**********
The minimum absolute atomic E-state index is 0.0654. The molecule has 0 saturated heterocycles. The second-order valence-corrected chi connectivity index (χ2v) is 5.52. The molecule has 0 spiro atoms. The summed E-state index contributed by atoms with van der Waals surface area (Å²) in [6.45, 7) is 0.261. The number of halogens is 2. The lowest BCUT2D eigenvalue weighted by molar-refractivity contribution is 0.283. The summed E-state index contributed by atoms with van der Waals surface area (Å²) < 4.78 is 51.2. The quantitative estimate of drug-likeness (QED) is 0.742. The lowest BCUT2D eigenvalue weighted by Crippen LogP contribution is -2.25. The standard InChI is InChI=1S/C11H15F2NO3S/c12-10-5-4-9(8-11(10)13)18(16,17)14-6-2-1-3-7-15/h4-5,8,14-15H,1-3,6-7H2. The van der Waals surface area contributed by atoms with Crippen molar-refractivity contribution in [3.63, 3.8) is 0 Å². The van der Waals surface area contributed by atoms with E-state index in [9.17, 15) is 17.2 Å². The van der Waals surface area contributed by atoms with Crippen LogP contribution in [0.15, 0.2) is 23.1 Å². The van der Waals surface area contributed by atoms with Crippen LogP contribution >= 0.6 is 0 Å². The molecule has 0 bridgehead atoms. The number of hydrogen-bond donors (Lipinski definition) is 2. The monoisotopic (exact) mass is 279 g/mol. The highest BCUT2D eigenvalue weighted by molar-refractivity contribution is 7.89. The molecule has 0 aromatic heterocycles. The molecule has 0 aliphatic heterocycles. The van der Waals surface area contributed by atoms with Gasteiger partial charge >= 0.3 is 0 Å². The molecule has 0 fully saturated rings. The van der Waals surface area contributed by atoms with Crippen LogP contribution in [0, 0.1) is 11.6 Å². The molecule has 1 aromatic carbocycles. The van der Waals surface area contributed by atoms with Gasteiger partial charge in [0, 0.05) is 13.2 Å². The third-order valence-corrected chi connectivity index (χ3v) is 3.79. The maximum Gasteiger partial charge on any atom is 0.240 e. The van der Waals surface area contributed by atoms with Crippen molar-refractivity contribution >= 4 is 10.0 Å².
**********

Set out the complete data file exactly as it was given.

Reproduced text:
The minimum absolute atomic E-state index is 0.0654. The molecule has 0 saturated heterocycles. The second-order valence-corrected chi connectivity index (χ2v) is 5.52. The molecule has 0 spiro atoms. The summed E-state index contributed by atoms with van der Waals surface area (Å²) in [6.45, 7) is 0.261. The number of halogens is 2. The lowest BCUT2D eigenvalue weighted by molar-refractivity contribution is 0.283. The summed E-state index contributed by atoms with van der Waals surface area (Å²) < 4.78 is 51.2. The quantitative estimate of drug-likeness (QED) is 0.742. The lowest BCUT2D eigenvalue weighted by Crippen LogP contribution is -2.25. The standard InChI is InChI=1S/C11H15F2NO3S/c12-10-5-4-9(8-11(10)13)18(16,17)14-6-2-1-3-7-15/h4-5,8,14-15H,1-3,6-7H2. The van der Waals surface area contributed by atoms with Crippen molar-refractivity contribution in [3.63, 3.8) is 0 Å². The van der Waals surface area contributed by atoms with E-state index in [9.17, 15) is 17.2 Å². The van der Waals surface area contributed by atoms with Crippen LogP contribution in [0.15, 0.2) is 23.1 Å². The van der Waals surface area contributed by atoms with Crippen LogP contribution >= 0.6 is 0 Å². The molecule has 0 bridgehead atoms. The number of hydrogen-bond donors (Lipinski definition) is 2. The monoisotopic (exact) mass is 279 g/mol. The highest BCUT2D eigenvalue weighted by molar-refractivity contribution is 7.89. The molecule has 0 aromatic heterocycles. The molecule has 0 aliphatic heterocycles. The van der Waals surface area contributed by atoms with Gasteiger partial charge >= 0.3 is 0 Å². The molecule has 0 fully saturated rings. The van der Waals surface area contributed by atoms with Crippen LogP contribution in [0, 0.1) is 11.6 Å². The molecule has 1 aromatic carbocycles. The van der Waals surface area contributed by atoms with Gasteiger partial charge in [0, 0.05) is 13.2 Å². The third-order valence-corrected chi connectivity index (χ3v) is 3.79. The maximum Gasteiger partial charge on any atom is 0.240 e. The van der Waals surface area contributed by atoms with Crippen molar-refractivity contribution >= 4 is 10.0 Å².